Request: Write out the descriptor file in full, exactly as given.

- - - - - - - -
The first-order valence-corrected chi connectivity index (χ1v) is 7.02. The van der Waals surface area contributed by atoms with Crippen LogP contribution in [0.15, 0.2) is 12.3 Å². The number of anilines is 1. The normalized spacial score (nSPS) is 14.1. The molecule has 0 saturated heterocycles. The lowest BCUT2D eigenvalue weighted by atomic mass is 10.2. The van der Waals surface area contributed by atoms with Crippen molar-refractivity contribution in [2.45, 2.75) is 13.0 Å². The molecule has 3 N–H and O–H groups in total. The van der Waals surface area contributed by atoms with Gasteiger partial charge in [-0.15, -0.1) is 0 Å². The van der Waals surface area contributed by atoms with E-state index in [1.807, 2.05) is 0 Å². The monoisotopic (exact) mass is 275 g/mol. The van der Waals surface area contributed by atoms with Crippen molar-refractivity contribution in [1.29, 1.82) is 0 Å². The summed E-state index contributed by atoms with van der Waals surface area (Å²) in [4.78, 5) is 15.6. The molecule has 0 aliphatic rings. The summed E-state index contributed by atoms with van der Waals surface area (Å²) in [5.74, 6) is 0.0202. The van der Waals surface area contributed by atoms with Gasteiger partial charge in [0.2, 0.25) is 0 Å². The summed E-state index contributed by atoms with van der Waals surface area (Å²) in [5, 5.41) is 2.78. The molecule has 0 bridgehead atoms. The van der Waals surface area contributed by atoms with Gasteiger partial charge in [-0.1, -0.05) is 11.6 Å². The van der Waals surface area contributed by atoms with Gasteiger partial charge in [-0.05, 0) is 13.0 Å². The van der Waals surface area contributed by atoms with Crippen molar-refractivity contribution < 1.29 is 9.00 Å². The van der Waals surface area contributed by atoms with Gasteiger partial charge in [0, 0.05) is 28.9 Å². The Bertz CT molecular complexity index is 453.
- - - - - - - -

The first-order valence-corrected chi connectivity index (χ1v) is 7.02. The van der Waals surface area contributed by atoms with Crippen LogP contribution in [0.15, 0.2) is 12.3 Å². The number of anilines is 1. The normalized spacial score (nSPS) is 14.1. The molecule has 0 saturated heterocycles. The lowest BCUT2D eigenvalue weighted by atomic mass is 10.2. The van der Waals surface area contributed by atoms with Crippen molar-refractivity contribution in [2.45, 2.75) is 13.0 Å². The molecule has 3 N–H and O–H groups in total. The van der Waals surface area contributed by atoms with Gasteiger partial charge in [-0.15, -0.1) is 0 Å². The van der Waals surface area contributed by atoms with E-state index in [1.807, 2.05) is 0 Å². The monoisotopic (exact) mass is 275 g/mol. The van der Waals surface area contributed by atoms with Crippen molar-refractivity contribution in [1.29, 1.82) is 0 Å². The summed E-state index contributed by atoms with van der Waals surface area (Å²) in [4.78, 5) is 15.6. The molecule has 0 aliphatic rings. The summed E-state index contributed by atoms with van der Waals surface area (Å²) in [5.74, 6) is 0.0202. The van der Waals surface area contributed by atoms with Gasteiger partial charge in [0.2, 0.25) is 0 Å². The summed E-state index contributed by atoms with van der Waals surface area (Å²) in [5, 5.41) is 2.78. The molecule has 0 bridgehead atoms. The van der Waals surface area contributed by atoms with Gasteiger partial charge in [-0.1, -0.05) is 11.6 Å². The van der Waals surface area contributed by atoms with Gasteiger partial charge in [-0.05, 0) is 13.0 Å². The van der Waals surface area contributed by atoms with Crippen molar-refractivity contribution < 1.29 is 9.00 Å². The van der Waals surface area contributed by atoms with Gasteiger partial charge in [0, 0.05) is 28.9 Å². The Bertz CT molecular complexity index is 453.